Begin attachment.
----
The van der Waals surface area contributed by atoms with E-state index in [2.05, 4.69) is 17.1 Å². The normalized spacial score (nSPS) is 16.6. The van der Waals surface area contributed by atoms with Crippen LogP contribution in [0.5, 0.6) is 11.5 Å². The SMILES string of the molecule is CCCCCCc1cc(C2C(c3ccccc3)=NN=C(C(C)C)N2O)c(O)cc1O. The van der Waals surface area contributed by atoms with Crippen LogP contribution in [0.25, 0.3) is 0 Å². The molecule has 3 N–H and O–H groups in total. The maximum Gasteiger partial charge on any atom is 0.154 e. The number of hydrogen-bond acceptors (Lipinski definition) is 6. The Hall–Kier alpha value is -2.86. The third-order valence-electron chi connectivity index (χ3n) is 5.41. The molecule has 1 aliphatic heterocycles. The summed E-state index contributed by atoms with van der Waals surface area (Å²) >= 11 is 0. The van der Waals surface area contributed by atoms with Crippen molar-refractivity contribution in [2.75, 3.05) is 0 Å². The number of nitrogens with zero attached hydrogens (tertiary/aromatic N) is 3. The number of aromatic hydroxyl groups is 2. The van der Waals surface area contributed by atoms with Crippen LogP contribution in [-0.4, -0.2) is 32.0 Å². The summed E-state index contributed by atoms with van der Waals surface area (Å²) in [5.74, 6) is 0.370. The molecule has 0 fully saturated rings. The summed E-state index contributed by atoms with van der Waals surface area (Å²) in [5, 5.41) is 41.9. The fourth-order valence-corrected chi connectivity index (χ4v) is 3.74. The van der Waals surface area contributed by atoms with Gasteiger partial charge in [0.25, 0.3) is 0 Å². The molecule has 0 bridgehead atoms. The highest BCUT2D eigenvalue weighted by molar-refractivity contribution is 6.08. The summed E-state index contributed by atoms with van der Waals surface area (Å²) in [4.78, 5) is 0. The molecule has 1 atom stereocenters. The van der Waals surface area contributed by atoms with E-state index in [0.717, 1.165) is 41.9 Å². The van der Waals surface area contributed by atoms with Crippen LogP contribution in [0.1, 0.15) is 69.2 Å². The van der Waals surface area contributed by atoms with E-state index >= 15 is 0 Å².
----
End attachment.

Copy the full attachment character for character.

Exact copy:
The van der Waals surface area contributed by atoms with E-state index in [2.05, 4.69) is 17.1 Å². The normalized spacial score (nSPS) is 16.6. The van der Waals surface area contributed by atoms with Crippen LogP contribution in [0.5, 0.6) is 11.5 Å². The SMILES string of the molecule is CCCCCCc1cc(C2C(c3ccccc3)=NN=C(C(C)C)N2O)c(O)cc1O. The van der Waals surface area contributed by atoms with Crippen LogP contribution in [0.25, 0.3) is 0 Å². The molecule has 3 N–H and O–H groups in total. The maximum Gasteiger partial charge on any atom is 0.154 e. The number of hydrogen-bond acceptors (Lipinski definition) is 6. The Hall–Kier alpha value is -2.86. The third-order valence-electron chi connectivity index (χ3n) is 5.41. The molecule has 1 aliphatic heterocycles. The summed E-state index contributed by atoms with van der Waals surface area (Å²) >= 11 is 0. The van der Waals surface area contributed by atoms with Crippen molar-refractivity contribution in [2.75, 3.05) is 0 Å². The number of nitrogens with zero attached hydrogens (tertiary/aromatic N) is 3. The number of aromatic hydroxyl groups is 2. The van der Waals surface area contributed by atoms with Crippen LogP contribution in [-0.4, -0.2) is 32.0 Å². The summed E-state index contributed by atoms with van der Waals surface area (Å²) in [5.74, 6) is 0.370. The molecule has 0 fully saturated rings. The summed E-state index contributed by atoms with van der Waals surface area (Å²) in [5, 5.41) is 41.9. The fourth-order valence-corrected chi connectivity index (χ4v) is 3.74. The van der Waals surface area contributed by atoms with Gasteiger partial charge in [0.25, 0.3) is 0 Å². The molecule has 0 bridgehead atoms. The highest BCUT2D eigenvalue weighted by molar-refractivity contribution is 6.08. The summed E-state index contributed by atoms with van der Waals surface area (Å²) in [4.78, 5) is 0. The molecule has 1 atom stereocenters. The van der Waals surface area contributed by atoms with E-state index in [0.717, 1.165) is 41.9 Å². The van der Waals surface area contributed by atoms with Crippen LogP contribution in [0.1, 0.15) is 69.2 Å². The van der Waals surface area contributed by atoms with E-state index >= 15 is 0 Å².